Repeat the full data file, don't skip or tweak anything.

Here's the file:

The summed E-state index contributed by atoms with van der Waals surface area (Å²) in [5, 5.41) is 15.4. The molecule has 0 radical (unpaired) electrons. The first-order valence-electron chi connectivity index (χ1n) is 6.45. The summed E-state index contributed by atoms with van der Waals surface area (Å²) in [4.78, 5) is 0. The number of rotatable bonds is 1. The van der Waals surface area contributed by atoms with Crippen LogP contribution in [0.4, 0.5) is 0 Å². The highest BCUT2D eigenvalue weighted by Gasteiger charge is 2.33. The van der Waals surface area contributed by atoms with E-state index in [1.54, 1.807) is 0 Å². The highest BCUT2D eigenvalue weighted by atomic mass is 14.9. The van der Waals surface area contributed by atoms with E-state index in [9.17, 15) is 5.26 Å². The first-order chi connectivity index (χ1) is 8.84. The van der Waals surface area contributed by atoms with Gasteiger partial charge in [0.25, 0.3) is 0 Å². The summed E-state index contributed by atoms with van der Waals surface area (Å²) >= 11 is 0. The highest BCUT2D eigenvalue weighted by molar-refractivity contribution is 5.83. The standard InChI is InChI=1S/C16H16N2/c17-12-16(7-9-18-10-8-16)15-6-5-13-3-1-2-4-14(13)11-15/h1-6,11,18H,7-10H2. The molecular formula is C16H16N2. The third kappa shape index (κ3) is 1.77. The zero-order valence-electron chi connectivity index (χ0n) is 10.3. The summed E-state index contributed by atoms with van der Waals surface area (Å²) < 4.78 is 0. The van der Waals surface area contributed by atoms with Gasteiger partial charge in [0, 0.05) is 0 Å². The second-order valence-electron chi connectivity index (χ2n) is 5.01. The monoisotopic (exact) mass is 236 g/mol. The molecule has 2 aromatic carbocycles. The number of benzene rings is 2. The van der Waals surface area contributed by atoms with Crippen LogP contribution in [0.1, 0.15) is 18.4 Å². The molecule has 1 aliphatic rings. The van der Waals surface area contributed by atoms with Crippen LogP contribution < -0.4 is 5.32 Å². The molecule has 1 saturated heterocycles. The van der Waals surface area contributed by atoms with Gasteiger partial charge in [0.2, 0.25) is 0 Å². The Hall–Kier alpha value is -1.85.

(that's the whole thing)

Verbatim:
The summed E-state index contributed by atoms with van der Waals surface area (Å²) in [5, 5.41) is 15.4. The molecule has 0 radical (unpaired) electrons. The first-order valence-electron chi connectivity index (χ1n) is 6.45. The summed E-state index contributed by atoms with van der Waals surface area (Å²) in [4.78, 5) is 0. The number of rotatable bonds is 1. The van der Waals surface area contributed by atoms with Crippen LogP contribution in [0.4, 0.5) is 0 Å². The highest BCUT2D eigenvalue weighted by Gasteiger charge is 2.33. The van der Waals surface area contributed by atoms with E-state index in [1.54, 1.807) is 0 Å². The highest BCUT2D eigenvalue weighted by atomic mass is 14.9. The van der Waals surface area contributed by atoms with E-state index in [9.17, 15) is 5.26 Å². The first-order chi connectivity index (χ1) is 8.84. The van der Waals surface area contributed by atoms with Gasteiger partial charge in [0.25, 0.3) is 0 Å². The summed E-state index contributed by atoms with van der Waals surface area (Å²) >= 11 is 0. The highest BCUT2D eigenvalue weighted by molar-refractivity contribution is 5.83. The standard InChI is InChI=1S/C16H16N2/c17-12-16(7-9-18-10-8-16)15-6-5-13-3-1-2-4-14(13)11-15/h1-6,11,18H,7-10H2. The molecular formula is C16H16N2. The third kappa shape index (κ3) is 1.77. The zero-order valence-electron chi connectivity index (χ0n) is 10.3. The summed E-state index contributed by atoms with van der Waals surface area (Å²) < 4.78 is 0. The van der Waals surface area contributed by atoms with Gasteiger partial charge in [0, 0.05) is 0 Å². The second-order valence-electron chi connectivity index (χ2n) is 5.01. The monoisotopic (exact) mass is 236 g/mol. The molecule has 2 aromatic carbocycles. The number of benzene rings is 2. The van der Waals surface area contributed by atoms with Crippen LogP contribution in [0.1, 0.15) is 18.4 Å². The molecule has 1 aliphatic rings. The van der Waals surface area contributed by atoms with Crippen LogP contribution < -0.4 is 5.32 Å². The molecule has 1 saturated heterocycles. The van der Waals surface area contributed by atoms with Gasteiger partial charge in [0.2, 0.25) is 0 Å². The Hall–Kier alpha value is -1.85.